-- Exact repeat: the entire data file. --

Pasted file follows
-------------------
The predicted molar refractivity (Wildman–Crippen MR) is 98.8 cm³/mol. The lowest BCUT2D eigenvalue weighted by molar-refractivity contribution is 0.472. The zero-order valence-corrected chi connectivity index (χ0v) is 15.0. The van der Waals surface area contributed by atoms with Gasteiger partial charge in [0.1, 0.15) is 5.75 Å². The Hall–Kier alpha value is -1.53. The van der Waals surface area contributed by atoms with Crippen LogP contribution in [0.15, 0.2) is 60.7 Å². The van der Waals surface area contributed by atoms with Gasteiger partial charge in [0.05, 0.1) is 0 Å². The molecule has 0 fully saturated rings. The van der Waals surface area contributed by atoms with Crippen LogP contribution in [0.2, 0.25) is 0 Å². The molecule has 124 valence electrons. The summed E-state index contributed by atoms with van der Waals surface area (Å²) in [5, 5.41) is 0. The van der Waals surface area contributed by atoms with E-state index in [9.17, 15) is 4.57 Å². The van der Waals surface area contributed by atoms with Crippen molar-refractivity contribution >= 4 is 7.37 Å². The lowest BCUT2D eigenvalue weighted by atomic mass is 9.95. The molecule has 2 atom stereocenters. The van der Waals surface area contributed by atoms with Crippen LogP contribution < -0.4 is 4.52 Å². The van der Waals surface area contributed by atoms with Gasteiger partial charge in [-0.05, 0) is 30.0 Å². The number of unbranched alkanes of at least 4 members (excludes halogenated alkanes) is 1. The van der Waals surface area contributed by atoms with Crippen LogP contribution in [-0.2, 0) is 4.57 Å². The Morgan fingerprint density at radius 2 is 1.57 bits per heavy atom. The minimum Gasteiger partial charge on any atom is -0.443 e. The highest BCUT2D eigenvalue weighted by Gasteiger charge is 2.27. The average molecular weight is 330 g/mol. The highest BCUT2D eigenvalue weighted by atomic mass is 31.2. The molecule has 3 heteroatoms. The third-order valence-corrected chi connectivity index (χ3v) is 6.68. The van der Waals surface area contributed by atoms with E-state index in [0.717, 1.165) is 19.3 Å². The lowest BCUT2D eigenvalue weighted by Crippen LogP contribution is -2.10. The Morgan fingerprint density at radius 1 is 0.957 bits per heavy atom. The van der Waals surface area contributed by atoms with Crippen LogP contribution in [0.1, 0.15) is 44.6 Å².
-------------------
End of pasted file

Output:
The predicted molar refractivity (Wildman–Crippen MR) is 98.8 cm³/mol. The lowest BCUT2D eigenvalue weighted by molar-refractivity contribution is 0.472. The zero-order valence-corrected chi connectivity index (χ0v) is 15.0. The van der Waals surface area contributed by atoms with Gasteiger partial charge in [0.1, 0.15) is 5.75 Å². The Hall–Kier alpha value is -1.53. The van der Waals surface area contributed by atoms with Crippen LogP contribution in [0.15, 0.2) is 60.7 Å². The van der Waals surface area contributed by atoms with Gasteiger partial charge in [0.05, 0.1) is 0 Å². The molecule has 0 fully saturated rings. The van der Waals surface area contributed by atoms with Crippen LogP contribution in [0.2, 0.25) is 0 Å². The molecule has 124 valence electrons. The summed E-state index contributed by atoms with van der Waals surface area (Å²) in [5, 5.41) is 0. The van der Waals surface area contributed by atoms with E-state index in [9.17, 15) is 4.57 Å². The van der Waals surface area contributed by atoms with Crippen molar-refractivity contribution >= 4 is 7.37 Å². The lowest BCUT2D eigenvalue weighted by atomic mass is 9.95. The molecule has 2 atom stereocenters. The van der Waals surface area contributed by atoms with Crippen LogP contribution < -0.4 is 4.52 Å². The van der Waals surface area contributed by atoms with Gasteiger partial charge in [-0.05, 0) is 30.0 Å². The number of unbranched alkanes of at least 4 members (excludes halogenated alkanes) is 1. The van der Waals surface area contributed by atoms with Crippen LogP contribution in [-0.2, 0) is 4.57 Å². The Morgan fingerprint density at radius 2 is 1.57 bits per heavy atom. The minimum Gasteiger partial charge on any atom is -0.443 e. The highest BCUT2D eigenvalue weighted by Gasteiger charge is 2.27. The average molecular weight is 330 g/mol. The highest BCUT2D eigenvalue weighted by atomic mass is 31.2. The molecule has 3 heteroatoms. The third-order valence-corrected chi connectivity index (χ3v) is 6.68. The van der Waals surface area contributed by atoms with E-state index in [0.717, 1.165) is 19.3 Å². The lowest BCUT2D eigenvalue weighted by Crippen LogP contribution is -2.10. The Morgan fingerprint density at radius 1 is 0.957 bits per heavy atom. The van der Waals surface area contributed by atoms with Crippen LogP contribution in [0.1, 0.15) is 44.6 Å².